I have to tell you about the two most dangerous moves I’ve experienced with other drivers. I once was leaving the Sobeys at Clayton Park and was in the lane to turn left. A driver was in the lane on my right to go straight through the intersection. When the light turned green, I approached the intersection to turn left, and that driver next to me, who again was in the lane to go straight ahead, started turning left too, completely oblivious to me even being there. She drove on her merry way.
And finally, I was once driving on the Bedford Highway heading to Bedford when the driver in front of me who must have wanted to turn left up to Bayview missed their chance, and instead turned a very wide left and went up the lane off the Bedford Highway heading up Bayview from Bedford. If you look at this photo, they turned left up that lane next to the Halifax Eye Institute. Clearly that lane is for drivers heading from the Bedford direction up to Bayview. I think a few drivers’ jaws dropped watching that one.
Anyway, I don’t have enough time to share here all the rules of the road, but again — we probably all need a refresher. So here’s the Nova Scotia Driver’s handbook again.
None of this will come as a surprise to the single people out there.
Julia Carpenter at the Washington Post has a story this week about how the money gap between young married couples and young singles has widened because of inflation and the increasing cost of housing. Carpenter writes:
The median net worth of married couples 25 to 34 years old was nearly nine times as much as the median net worth of single households in 2019, according to the most recent data from the Federal Reserve Bank of St. Louis. In 2010, married households’ median net worth was four times as much. And now, after a spell of rapid inflation and more than two years of pandemic living, single people are getting left further behind, say economists at the Fed and elsewhere.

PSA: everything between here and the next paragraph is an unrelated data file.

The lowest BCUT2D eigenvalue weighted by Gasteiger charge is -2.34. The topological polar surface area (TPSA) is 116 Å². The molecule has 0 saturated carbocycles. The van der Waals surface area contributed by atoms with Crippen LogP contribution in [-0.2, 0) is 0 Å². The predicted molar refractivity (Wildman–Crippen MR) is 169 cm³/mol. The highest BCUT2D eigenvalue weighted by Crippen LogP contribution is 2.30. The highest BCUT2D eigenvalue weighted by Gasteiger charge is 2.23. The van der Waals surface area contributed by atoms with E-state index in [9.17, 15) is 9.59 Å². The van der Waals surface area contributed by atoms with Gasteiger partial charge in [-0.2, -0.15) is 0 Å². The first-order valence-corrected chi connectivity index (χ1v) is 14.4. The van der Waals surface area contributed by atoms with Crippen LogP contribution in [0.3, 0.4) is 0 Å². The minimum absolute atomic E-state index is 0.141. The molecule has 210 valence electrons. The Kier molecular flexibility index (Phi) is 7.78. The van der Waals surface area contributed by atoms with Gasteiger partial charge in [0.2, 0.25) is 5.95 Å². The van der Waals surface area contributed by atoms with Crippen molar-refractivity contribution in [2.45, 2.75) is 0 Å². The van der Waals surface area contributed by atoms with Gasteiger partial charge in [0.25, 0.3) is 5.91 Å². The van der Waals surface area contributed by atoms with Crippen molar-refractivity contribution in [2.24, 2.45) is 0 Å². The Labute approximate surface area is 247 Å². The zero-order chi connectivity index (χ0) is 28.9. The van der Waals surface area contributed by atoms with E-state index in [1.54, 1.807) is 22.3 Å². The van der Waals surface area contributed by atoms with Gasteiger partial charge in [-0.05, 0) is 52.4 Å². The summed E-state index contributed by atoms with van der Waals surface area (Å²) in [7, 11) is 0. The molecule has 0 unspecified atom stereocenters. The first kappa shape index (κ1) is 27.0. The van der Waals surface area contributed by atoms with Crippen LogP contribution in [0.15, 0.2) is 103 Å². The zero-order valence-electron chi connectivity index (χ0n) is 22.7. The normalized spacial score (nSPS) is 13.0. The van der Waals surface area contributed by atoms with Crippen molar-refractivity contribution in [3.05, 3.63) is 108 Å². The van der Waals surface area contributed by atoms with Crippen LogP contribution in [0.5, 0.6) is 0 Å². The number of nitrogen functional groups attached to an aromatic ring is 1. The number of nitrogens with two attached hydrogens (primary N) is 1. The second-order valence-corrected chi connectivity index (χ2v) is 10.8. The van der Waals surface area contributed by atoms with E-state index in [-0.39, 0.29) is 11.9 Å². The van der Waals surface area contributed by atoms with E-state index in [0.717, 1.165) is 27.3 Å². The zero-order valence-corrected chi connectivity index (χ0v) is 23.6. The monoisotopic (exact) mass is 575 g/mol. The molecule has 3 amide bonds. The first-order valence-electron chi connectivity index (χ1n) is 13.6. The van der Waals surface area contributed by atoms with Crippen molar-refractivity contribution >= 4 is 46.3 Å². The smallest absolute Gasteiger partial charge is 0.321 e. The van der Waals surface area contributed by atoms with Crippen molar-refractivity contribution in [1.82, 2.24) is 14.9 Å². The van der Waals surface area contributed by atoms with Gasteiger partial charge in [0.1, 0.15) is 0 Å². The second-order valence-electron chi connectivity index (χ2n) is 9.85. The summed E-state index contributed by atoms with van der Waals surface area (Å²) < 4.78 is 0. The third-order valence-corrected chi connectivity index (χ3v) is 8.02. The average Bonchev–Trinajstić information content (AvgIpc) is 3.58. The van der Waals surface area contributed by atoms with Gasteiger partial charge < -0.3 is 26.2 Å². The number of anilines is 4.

“This 25-to-34-year-old age is a time of transition, it’s a time of household formation, and I think it matters whether or not you can pool your financial resources with someone else,” said Lowell Ricketts, a data scientist for the Institute for Economic Equity at the St. Louis Fed.
Having combined assets was particularly helpful over the past decade as many households’ wealth was compounded by rising housing prices and a strong stock market.
Now, I am older than these young singles, but this absolutely applies to older singles, too. It’s not worth marrying a rando to save money, but being single is expensive.
Carpenter interviewed Alyssa Cruz, a 27-year-old library cataloguer living in Columbus, Ohio, about the costs of single life.
With prices for essentials such as gasoline and groceries going up, she said the progress she made last year feels shaky. These days, she regularly donates plasma when she needs help stretching her budget and shoring up her emergency fund. She can donate as often as twice a week, earning roughly $50 to $60 for each donation.